Sara, a white, married, mother of two teenagers, told me that motherhood had complicated her relationship with her husband. After more than twenty years of marriage, she still struggled to balance the roles of working mother and wife. Sara was the family breadwinner, and she prided herself on her success and dedication. However, she also had little free time for her family, and her children took priority over her husband. Like other women with whom I spoke—both working and stay-at-home mothers—Sara felt that her motherhood role had added a new element to her identity, and she struggled to...

  10. 7 SELF-DISCOVERY THROUGH EMBODIED CHANGES: The Physical Experience of Motherhood
    (pp. 135-158)

    Giving birth was a turning point for Alice, a white, divorced, mother of three. Becoming a mother dramatically changed how she both saw and experienced her body. Partly biological (recognition of her body’s strength and its reproductive capacity) but largely social (because physical changes allowed her to appreciate rather than police her body), her new awareness allowed her to lose “the perfect body thing” while further exploring its sensual possibilities. She began to see her body and herself as formidable, a new view for her. In her words, “this is … therealsexuality.”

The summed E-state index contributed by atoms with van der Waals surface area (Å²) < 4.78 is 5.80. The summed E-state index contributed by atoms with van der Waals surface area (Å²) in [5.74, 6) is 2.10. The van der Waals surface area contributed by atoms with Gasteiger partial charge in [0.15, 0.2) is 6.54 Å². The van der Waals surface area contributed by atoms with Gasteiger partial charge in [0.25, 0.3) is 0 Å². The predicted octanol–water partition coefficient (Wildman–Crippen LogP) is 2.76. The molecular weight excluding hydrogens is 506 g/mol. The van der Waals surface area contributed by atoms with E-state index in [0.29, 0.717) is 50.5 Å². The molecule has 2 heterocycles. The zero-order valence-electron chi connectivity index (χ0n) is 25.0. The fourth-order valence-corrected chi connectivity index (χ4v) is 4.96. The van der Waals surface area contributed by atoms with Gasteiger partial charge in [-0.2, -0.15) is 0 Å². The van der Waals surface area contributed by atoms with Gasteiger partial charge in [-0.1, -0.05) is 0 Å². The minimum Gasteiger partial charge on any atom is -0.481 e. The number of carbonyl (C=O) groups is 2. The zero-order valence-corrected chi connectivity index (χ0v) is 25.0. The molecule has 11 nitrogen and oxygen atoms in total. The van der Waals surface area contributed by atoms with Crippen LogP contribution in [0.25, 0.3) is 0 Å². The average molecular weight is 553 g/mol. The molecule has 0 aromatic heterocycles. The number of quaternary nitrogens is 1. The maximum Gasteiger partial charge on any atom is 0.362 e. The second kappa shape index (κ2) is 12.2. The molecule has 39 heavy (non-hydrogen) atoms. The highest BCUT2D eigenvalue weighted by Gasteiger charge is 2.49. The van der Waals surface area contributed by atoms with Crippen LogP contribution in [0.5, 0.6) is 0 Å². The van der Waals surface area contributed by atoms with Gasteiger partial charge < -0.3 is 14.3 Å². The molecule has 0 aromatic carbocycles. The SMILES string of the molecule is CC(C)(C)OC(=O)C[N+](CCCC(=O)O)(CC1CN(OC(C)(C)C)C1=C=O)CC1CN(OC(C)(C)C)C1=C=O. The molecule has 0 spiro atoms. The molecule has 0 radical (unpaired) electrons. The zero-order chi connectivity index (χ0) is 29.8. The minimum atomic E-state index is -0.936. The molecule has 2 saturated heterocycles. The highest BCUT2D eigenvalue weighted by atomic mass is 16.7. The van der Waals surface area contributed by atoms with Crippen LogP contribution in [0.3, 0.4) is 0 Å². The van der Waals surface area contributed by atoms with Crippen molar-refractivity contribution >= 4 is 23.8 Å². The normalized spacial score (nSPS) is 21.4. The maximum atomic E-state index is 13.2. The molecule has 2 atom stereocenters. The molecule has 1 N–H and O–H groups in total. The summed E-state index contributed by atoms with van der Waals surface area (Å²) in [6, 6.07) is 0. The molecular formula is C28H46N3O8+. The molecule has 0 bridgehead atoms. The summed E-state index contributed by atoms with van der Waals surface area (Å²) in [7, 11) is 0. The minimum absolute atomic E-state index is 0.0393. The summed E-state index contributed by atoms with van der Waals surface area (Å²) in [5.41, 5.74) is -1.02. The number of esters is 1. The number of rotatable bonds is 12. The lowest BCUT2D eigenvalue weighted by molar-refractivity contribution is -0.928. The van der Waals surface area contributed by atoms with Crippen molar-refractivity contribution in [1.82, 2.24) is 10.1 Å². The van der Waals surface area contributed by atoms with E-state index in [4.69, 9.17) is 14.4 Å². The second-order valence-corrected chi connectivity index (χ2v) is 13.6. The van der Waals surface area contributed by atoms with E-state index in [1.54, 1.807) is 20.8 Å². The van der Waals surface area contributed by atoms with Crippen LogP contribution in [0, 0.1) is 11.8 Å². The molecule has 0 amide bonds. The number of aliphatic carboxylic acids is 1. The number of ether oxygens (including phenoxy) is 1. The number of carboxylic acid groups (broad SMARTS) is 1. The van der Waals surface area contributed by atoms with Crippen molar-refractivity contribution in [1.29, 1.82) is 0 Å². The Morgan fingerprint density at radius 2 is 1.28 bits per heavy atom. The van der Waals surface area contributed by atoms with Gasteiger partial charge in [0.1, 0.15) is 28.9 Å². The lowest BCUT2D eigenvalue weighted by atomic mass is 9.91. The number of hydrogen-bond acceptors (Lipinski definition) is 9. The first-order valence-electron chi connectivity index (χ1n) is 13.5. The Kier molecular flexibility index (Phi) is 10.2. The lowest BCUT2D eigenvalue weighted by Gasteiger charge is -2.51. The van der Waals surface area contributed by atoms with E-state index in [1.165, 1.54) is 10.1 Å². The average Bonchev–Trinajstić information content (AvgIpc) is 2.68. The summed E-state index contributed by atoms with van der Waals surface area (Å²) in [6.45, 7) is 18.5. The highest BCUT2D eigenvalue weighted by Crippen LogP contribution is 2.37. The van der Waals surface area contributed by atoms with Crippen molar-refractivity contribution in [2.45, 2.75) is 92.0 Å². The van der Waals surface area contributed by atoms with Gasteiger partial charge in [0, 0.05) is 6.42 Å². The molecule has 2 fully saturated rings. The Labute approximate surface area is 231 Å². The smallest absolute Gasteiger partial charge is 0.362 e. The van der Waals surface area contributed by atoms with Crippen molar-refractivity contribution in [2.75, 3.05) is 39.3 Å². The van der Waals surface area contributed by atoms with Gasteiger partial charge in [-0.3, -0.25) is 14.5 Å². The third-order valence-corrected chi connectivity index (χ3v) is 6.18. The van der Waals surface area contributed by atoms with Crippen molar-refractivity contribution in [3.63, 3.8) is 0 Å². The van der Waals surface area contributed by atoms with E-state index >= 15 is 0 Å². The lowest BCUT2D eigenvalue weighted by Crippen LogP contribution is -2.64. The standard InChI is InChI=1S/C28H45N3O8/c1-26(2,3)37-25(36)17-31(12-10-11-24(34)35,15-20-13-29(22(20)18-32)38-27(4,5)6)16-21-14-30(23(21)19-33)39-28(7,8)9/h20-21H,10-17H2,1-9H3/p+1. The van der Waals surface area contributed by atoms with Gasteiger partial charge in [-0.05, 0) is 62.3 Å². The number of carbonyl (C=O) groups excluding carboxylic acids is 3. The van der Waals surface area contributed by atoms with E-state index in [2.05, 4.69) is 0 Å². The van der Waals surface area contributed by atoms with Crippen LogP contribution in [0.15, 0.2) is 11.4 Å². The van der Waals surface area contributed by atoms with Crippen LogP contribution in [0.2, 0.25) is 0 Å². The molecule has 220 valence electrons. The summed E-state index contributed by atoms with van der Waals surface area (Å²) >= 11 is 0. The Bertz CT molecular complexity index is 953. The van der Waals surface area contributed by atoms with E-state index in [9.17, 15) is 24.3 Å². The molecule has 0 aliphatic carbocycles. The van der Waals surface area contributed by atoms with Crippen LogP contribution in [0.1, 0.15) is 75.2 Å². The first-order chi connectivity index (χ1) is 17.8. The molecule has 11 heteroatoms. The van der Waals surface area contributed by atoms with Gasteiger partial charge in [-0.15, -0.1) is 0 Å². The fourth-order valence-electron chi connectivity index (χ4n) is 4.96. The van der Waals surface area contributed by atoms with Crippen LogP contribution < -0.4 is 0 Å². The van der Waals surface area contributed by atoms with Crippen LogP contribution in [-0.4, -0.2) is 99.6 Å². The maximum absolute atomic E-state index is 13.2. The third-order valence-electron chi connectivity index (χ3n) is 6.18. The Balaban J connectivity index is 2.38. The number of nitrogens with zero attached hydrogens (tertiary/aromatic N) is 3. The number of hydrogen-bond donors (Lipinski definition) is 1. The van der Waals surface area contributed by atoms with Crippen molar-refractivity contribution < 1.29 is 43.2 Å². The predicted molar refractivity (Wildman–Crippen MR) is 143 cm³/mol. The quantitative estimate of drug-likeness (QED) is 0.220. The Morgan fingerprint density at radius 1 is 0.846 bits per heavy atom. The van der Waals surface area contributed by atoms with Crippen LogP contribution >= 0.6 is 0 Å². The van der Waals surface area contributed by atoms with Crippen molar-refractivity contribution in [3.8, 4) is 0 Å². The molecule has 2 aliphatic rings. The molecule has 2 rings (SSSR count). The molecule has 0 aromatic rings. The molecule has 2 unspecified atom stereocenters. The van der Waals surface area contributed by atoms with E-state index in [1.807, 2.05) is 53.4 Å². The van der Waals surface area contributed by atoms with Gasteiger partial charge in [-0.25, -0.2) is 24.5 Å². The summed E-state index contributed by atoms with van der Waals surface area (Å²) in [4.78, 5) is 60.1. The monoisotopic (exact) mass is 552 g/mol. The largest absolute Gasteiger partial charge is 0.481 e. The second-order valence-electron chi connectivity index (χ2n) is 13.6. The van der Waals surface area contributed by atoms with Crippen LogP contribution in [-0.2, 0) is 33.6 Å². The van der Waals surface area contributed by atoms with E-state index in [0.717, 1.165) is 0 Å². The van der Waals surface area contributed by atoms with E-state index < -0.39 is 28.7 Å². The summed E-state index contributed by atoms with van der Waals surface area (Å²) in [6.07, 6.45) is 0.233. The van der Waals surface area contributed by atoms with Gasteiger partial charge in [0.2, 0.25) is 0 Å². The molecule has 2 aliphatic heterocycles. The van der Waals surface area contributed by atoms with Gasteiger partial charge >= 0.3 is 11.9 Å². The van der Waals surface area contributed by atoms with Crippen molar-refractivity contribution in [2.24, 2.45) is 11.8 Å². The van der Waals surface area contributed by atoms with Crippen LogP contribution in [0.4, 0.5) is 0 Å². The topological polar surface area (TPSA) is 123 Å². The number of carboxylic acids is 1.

Having sex to become pregnant and...

    (pp. 159-181)

    In a study of Americans over the age of sixty, researchers found that 66 percent of women said sex was an important part of their relationships with their husbands and that 70 percent of sexually active women were either “as satisfied or even more satisfied with their sexual lives than they were in their forties” (Kingsberg 2002, 432). According to a more recent survey, 41 percent of women between the ages of forty-five and fifty-nine rate their sexual relationship as “extremely pleasurable” (considerably less than the 60 percent of men who say the same), and about a third of women...

  12. 9 SELF-ACCEPTANCE: Staying Sexual Subjects
    (pp. 182-200)

    Delia, a writer, welcomed me into her cozy home, which was located in a busy suburban area. Now sixty years old, she has been married twice, and several other relationships have also contributed to her understanding of her sexuality and her peace with it. In chapter 4, I described how her relationship with her first husband inspired self-confidence when he genuinely expressed interest in her sexual satisfaction and encouraged her to strive for it. Through that exploration, she became more self-assured and aware of what she wanted, liked, and could do without.

    During her childhood, Delia’s open parents influenced her...

    (pp. 201-210)
    (pp. 211-214)
    (pp. 215-222)
  16. INDEX
    (pp. 223-230)
  17. Back Matter
    (pp. 231-232)